The objective of this study was to assess the impact of subminimum inhibitory concentrations (sub-MICs) of chosen antimicrobial agents (Amikacin, imipenem, benzalkonium chloride, and chlorhexidine) and natural product (garlic) on biofilm formation ability, bacterial adherence and invasion. Susceptibility profiles of 50 non-repetitive Acinetobacter baumannii clinical isolates to eight antibiotics were investigated. MIC of various antibiotics, antiseptics and garlic were measured by the broth microdilution method. Quantification of biofilm formation was carried out using a microtiter plate assay. The ability of test compounds to affect the bacterial adherence and invasion was investigated using Type II pneumocyte cell line (A549) and the bacterial cells count was determined using flow cytometer. Screening for the presence of antiseptic resistant gene qacA/B was done using PCR. Ten isolates exhibited variable susceptibilities toward both amikacin and imipenem. The sub-MICs of benzalkonium chloride (BZC) markedly increased the biofilm formation. Additionally, amikacin, applied at sub minimal inhibitory concentrations, showed the highest induction in the bacterial adherence post treatment. Significant increase in bacterial invasion 3 h post treatment was detected upon applying BZC (616%) and imipenem (324%). BZC showed the greatest effect on the bacterial invasion. The highest impact on the bacterial invasion in case of 5 h post treatment was evident with the use of both BZC and Garlic. Results demonstrated that antibiotics, antiseptics and natural product at sub-MICs increased significantly the biofilm formation ability, bacterial adherence and invasion of A. baumanni clinical isolates, therefore careful consideration of sub-MIC effects is mandatory before their use.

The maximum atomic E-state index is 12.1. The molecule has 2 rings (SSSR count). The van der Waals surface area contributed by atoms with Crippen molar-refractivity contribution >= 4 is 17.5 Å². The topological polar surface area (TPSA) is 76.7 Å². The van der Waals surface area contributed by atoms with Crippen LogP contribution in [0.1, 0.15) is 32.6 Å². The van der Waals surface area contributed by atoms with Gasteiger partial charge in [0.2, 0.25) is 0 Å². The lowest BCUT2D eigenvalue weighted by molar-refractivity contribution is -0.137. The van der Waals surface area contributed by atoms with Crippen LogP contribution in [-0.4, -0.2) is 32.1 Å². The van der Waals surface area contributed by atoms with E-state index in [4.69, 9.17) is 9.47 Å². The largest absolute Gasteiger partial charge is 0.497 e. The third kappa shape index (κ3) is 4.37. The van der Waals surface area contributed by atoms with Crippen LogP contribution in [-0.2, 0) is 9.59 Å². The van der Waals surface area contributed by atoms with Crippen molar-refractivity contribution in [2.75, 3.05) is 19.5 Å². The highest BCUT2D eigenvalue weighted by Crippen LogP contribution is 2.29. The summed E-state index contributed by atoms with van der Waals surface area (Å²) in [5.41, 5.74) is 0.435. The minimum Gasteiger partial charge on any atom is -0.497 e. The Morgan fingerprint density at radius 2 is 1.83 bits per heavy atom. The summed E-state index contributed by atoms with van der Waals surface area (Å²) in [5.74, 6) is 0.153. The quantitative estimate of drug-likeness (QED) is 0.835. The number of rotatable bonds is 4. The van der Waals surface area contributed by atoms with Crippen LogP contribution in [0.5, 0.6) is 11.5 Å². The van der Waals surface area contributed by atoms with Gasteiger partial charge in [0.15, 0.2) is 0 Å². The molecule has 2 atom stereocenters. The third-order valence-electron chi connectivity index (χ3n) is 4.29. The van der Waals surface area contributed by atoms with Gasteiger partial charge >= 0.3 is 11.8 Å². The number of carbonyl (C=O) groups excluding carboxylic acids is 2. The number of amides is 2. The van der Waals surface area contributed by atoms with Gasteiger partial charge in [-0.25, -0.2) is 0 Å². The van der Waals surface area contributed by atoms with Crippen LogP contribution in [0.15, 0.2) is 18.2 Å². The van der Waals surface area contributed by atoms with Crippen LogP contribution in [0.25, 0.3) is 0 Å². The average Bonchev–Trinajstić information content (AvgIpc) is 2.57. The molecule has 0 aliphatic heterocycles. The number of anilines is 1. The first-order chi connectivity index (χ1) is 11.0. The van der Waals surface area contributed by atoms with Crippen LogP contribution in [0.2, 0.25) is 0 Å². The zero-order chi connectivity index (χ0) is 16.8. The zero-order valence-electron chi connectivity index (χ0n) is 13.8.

Key words: A. baumannii, Sub-MICs, biofilm formation, bacterial adherence and invasion, qac A/B
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